Learn / What Is Cross-Addiction?

What Is Cross-Addiction?

Hannah Friedman
 July 24th, 2023|   Clinically Reviewed by 
Dr. Malasri Chaudhery-Malgeri, Ph.D.

Key Points

  • Cross-addiction involves having multiple addictions, or switching one for another.
  • Risk factors include genetics, stress, and patterns of addiction transfer.
  • Treatments include CBT, contingency management, and relapse prevention.

What does cross-addiction mean? In short, it means that you have multiple addictions. But there’s a lot more to it than that.

Usually, people with cross-addiction switch out one behavior for another. Sometimes, it’s even called “addiction transfer.” For example, imagine you go to rehab for alcohol addiction, and successfully avoid drinking after the program. But once you return home, you develop a new addiction to cocaine. If something like this happens to you, you might need additional treatment.

Cross-addiction is a unique experience, and recovery can be complex. When you’re ready to plan your recovery, you can start by learning more about what it means to be cross-addicted.

How Does Cross-Addiction Happen?

Researchers are still studying the risk factors for cross-addiction.1 We need more information to fully understand its causes. But data suggests that genetics and stress can make you more vulnerable. Experts also believe that cross-addiction follows 1 of 2 patterns:

  1. Substituting a past addiction with similar behavior (e.g., quitting gambling and developing a sex addiction)
  2. Switching between addictions based on their availability, with equally severe symptoms for each one (e.g., recovering from daily heroin use and starting to do cocaine every day)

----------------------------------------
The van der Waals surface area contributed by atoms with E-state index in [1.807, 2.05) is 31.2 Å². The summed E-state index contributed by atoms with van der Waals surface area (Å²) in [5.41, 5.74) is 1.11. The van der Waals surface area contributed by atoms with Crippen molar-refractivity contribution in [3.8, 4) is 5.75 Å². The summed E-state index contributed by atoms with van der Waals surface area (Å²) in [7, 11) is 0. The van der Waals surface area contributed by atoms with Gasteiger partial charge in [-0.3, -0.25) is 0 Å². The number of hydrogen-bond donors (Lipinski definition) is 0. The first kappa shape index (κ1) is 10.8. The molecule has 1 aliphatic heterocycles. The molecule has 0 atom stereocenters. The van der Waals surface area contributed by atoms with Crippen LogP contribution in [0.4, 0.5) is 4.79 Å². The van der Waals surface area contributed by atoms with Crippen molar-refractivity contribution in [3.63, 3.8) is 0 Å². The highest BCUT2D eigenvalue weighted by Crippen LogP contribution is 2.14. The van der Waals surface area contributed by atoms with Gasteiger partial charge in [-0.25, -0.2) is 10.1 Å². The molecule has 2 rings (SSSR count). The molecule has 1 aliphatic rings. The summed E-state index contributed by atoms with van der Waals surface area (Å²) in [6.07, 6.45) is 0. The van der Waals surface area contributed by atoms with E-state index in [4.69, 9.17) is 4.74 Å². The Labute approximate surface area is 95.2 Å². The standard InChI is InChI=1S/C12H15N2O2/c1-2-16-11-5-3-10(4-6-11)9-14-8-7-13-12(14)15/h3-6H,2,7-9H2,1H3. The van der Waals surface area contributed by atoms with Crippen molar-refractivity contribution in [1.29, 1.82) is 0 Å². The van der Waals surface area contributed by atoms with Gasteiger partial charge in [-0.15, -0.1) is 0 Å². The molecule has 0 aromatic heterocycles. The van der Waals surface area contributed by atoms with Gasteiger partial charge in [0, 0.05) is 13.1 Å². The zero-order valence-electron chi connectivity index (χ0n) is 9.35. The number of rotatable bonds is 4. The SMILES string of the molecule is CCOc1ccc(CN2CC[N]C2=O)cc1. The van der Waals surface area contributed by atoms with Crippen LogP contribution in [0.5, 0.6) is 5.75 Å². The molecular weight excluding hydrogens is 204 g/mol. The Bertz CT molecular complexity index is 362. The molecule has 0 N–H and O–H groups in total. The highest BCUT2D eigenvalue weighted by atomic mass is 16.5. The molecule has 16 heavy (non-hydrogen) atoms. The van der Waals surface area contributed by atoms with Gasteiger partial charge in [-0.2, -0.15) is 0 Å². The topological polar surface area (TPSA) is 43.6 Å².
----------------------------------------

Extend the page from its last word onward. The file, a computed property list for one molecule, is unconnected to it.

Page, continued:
There are a few reasons this could happen during recovery. For one thing, any kind of addiction hijacks your reward system.2 It can get to the point where addictive behaviors are the only thing that makes you feel a sense of achievement. So developing a new addiction might make you briefly feel that reward again. But we need more data to know how big a role the reward system plays in this process.

How Common Is Cross-Addiction?

Because there are so many possible types of cross-addiction, it’s hard to collect broad data about this condition. But a few specific combinations are especially common:

Some experts compare cross-addiction to relapse.6 While not identical, these issues can have a similar effect on your journey. And data shows that 40-60% of people relapse at least once during recovery.

Common Cross-Addiction Examples

Cross-addiction can occur with any type of addiction, including substance abuse and compulsive behaviors. Learning about some common cross-addictions can help you protect against them in recovery.


Gambling addiction is a behavioral issue. Unlike drug or alcohol addictions, it rarely includes physical symptoms. But it can still get very serious. Compulsive gambling interferes with your financial security, career, and relationships. One study found that gambling addiction often co-occurs with video game addiction.8 

Sex Addiction

In moderation, sex can be an important part of your life. But when you start prioritizing sex over all else—including committed relationships, work, sleep, and your physical health—you might have a sex addiction

While sex addiction isn’t in the DSM-5, it is diagnosed in ICD-11 as compulsive sexual behavior disorder (CSBD).9 This falls under the category of behavioral addiction, or impulse control issues. Data also shows that people with sex addiction often have additional behavioral issues. In one study, nearly 40% of people with sex addiction also had a work addiction.10

Compulsive Shopping

Shopping addiction, also called compulsive buying disorder, is another behavioral addiction. Compulsive shopping increases your risk of drug addiction,11 eating disorders, and depression. Up to 1 in 20 people may have a shopping addiction. 

Prescription Medication

Data shows that people with health problems are more likely to abuse prescription drugs.12 This may be an issue of access. If you already have opioid medication in your home, for instance, it’s far easier to abuse. And what’s more, experiencing chronic pain increases your risk of cross-addiction.13 People with chronic pain may have easier access to prescription medication, especially opioids.